GREAT BEND: Instead of escaping south like the other rivers that flow through Yunnan Province in southwestern China, the Yangtze takes a sharp turn east--and has become a vital commercial and cultural route. Image: David Biello/ © Scientific American
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YICHANG, China—According to legend, one of China's ancient emperors—Da Yu, or Yu the Great—changed the course of Chinese history by placing a mountain in front of the Yangtze River, forcing it to flow east through the Middle Kingdom (instead of south like the other great rivers that rise in the same Yunnan region of southwest China). Not to be outdone, the modern Chinese government has undertaken a massive project to control the flow of this ancient waterway, erecting Three Gorges, the world's largest dam, to block it.
View Slide Show of Yangtze River Development
That megaproject, completed in 2006 at a cost of $30 billion (180 billion yuan), has already raised the water level in the upper reaches of the river by as much as 66 feet (20 meters), stretching all the way to the city of Chongqing. As a result, the ubiquitous barges plying the river no longer need human muscle to beat the flow and can carry more than three times as much weight—from 3,000 tons per ship to 10,000 tons of coal, cars and other goods.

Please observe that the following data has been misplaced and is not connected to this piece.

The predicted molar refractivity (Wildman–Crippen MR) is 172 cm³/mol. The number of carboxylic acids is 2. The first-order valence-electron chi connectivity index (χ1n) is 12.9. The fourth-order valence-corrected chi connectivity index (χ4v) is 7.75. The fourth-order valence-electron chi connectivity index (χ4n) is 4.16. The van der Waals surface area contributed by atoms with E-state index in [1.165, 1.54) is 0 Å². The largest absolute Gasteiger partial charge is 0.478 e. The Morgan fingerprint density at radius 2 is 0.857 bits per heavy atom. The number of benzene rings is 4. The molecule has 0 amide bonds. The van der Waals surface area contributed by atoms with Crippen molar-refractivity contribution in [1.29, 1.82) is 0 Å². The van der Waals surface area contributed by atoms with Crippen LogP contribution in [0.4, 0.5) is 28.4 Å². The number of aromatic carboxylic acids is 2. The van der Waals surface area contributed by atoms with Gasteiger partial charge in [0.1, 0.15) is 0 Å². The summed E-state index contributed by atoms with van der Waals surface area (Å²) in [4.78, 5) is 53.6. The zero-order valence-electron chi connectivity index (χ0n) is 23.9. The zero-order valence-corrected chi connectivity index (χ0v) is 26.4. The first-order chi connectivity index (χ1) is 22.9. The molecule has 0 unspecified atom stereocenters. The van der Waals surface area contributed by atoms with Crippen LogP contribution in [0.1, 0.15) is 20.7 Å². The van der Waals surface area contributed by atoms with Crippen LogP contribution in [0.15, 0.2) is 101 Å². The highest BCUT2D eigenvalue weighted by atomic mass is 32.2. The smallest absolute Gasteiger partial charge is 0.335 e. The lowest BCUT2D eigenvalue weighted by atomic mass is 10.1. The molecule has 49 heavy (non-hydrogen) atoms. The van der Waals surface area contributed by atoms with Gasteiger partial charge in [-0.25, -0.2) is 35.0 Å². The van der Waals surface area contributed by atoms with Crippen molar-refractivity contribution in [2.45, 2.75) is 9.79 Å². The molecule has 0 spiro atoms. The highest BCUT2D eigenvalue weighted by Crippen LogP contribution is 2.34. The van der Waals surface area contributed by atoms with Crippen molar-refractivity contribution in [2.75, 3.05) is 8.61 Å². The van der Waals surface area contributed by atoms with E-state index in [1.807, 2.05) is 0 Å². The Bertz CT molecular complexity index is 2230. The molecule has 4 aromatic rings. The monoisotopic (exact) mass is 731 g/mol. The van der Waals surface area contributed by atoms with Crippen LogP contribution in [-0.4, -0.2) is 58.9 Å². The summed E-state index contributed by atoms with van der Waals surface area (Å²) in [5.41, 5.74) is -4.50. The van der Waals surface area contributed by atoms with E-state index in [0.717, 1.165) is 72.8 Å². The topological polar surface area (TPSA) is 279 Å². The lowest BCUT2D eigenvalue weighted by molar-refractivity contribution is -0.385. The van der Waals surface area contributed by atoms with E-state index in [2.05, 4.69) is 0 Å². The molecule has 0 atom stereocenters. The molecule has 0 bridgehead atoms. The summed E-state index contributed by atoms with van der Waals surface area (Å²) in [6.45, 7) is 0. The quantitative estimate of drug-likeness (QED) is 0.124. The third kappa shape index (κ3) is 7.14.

The dam also provides 22,500 megawatts of power, without emitting the greenhouse gases and other air pollutants produced by coal-fired power plants that provide more than 75 percent of China's electricity. In addition, the massive dam generates more power than 18 1000 megawatt nuclear reactors as well as protects communities downstream from horrific floods—such as one in 1998, which left 14 million homeless—that once plagued Wuhan, Nanjing and even Shanghai.
"One of the main reasons to build Three Gorges dam [was] to store water in the upper river so as to protect eastern parts of the country," says Lai Hun Suen, a professor of sustainable development at Chongqing University and a municipal government official.
But it came at a cost: More than four million residents of towns, villages and cities in the path of the rising waters were forced to relocate, most of them to bustling Chongqing. What's more, when the water level changes it unleashes a miasma of disease from exposed sewage. The baiji dolphin has also been rendered extinct by a combination of overfishing and habitat destruction caused by human activity.
Environmental challenges could undermine the world's largest dam as well. Silt could gum up the Three Gorges and climate change could completely transform the water supply as the glaciers dwindle atop the Tibetan Plateau, among other issues. And efforts to emulate Da Yu—smaller dams have proliferated in the upper reaches of the river—may yet prove the undoing of the mightiest of man-made waterworks. "We have taken big floods into consideration," Lai says, "what we did not expect is less water."